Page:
In December of 2016 going into January of 2017, I had the opportunity to travel to Guangzhou, China, in support of an ILR honors thesis regarding modern youth worker consciousness in China. Working with Professor Eli Friedman, I drafted a proposal to conduct field research and embarked to the other side of the world the morning after my last final to begin working on it. My goals for this travel experience were to explore modern youth cultures, to better understand migration and work, and to improve my own proficiency in Mandarin Chinese.
As a Chinese American, I have a working knowledge of Mandarin as it is spoken at home. However, having been born and raised in the US, I did struggle at first to communicate. Citizens would look at me and assume I was Chinese. It often startled and amused them to hear me stumble over simple phrases and speak with an accent. Questions of identity for the children of immigrants because of growing up in an American culture with varied ties to the motherland are always present in daily life. However, these questions gain new insights when placed in the midst of youth living parallel lives in a culture that is only semi-familiar.
Due to the independent nature of my research, my international experience was unaffiliated with any organizations or schools, though I received much help from Professor Friedman’s various contacts at Sun Yat-Sen University and throughout Guangzhou. Every day was different. Some days I hopped from one subway line to the next, reading translated directions off WeChat to find which bus will take me to a specific neighborhood to meet a friend of a colleague who may have some insights on my topic. Once I got in touch with a few people and got more comfortable speaking, I explored streets heavy with motorbikes and people who were nice enough to let me talk to them about their lives.
Since I was traveling alone and on a tight budget, I chose to live in a hostel for around $7 a night in an 8 bed female dorm. Despite the sound of it, I was very comfortable in this situation and met many Chinese friends this way. During the day, I would go off to pursue the latest thread in my research, returning at night to talk about it with people in the hostel. They would often cook communal dinners, help me type to people on WeChat, translate directions, and wander around with me. If I had questions, I often asked them, as they were familiar with colloquial language and written text as well as intricacies of the culture. Most of these friends came from different cities and different backgrounds. Their one connecting factor was that they inexplicably had infinite time in Guangzhou. Some were avoiding boredom at home, as they still lived with their parents; others were taking time off school, and some were on romantic honeymoons away from home. Spending time with them allowed me to be immersed in a unique form of Chinese culture, that of the youth interim, in which I found some stability and comfort.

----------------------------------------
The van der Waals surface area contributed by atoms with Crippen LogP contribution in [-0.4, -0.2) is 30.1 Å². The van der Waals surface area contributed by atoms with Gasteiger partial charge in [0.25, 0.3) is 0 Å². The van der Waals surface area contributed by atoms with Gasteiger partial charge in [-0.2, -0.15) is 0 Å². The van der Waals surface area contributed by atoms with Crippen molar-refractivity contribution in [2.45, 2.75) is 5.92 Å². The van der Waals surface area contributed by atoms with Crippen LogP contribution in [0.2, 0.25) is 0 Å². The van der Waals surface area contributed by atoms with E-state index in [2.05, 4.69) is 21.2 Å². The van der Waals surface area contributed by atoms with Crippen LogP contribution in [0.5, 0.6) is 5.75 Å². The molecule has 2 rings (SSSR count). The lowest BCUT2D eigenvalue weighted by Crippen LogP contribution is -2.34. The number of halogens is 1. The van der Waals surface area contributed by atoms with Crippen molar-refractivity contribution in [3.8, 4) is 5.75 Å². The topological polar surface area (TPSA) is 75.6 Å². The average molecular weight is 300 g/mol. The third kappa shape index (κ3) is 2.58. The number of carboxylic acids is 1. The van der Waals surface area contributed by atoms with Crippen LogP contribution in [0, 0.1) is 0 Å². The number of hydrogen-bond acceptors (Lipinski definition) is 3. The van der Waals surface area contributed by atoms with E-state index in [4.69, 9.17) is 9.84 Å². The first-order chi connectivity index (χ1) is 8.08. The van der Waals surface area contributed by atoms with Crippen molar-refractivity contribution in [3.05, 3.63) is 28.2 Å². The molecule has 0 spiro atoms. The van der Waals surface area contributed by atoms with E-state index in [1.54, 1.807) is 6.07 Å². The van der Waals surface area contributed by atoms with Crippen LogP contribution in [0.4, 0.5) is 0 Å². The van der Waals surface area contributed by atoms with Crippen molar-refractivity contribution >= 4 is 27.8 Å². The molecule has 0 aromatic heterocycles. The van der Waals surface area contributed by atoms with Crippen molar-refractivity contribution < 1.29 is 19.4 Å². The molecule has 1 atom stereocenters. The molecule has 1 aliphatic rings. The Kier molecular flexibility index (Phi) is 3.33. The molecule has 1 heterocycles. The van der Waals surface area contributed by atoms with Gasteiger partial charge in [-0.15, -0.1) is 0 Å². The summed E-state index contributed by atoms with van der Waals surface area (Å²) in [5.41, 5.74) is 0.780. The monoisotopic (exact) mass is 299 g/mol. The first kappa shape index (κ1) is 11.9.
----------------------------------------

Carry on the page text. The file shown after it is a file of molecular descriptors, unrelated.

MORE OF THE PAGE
I met many people and had many conversations in my 5 weeks in China. It was very common to meet someone once, speak for a minute, and add one another on WeChat to meet up again. Once, while wide eyed wandering the streets of a migrant neighborhood and recording footage for a visual project, I met two men who asked for a photo. After explaining that I was Chinese American and in Guangzhou researching for a senior thesis and filming a project, they immediately added me on WeChat, bought me an iced tea, and invited me to come back for a meal when they were off work. One of them worked in a garment factory in a nearby building and invited me to come film and interview workers there. When I asked if he was sure it was ok, he responded, “Yes, yes! Of course, we are all friends here.”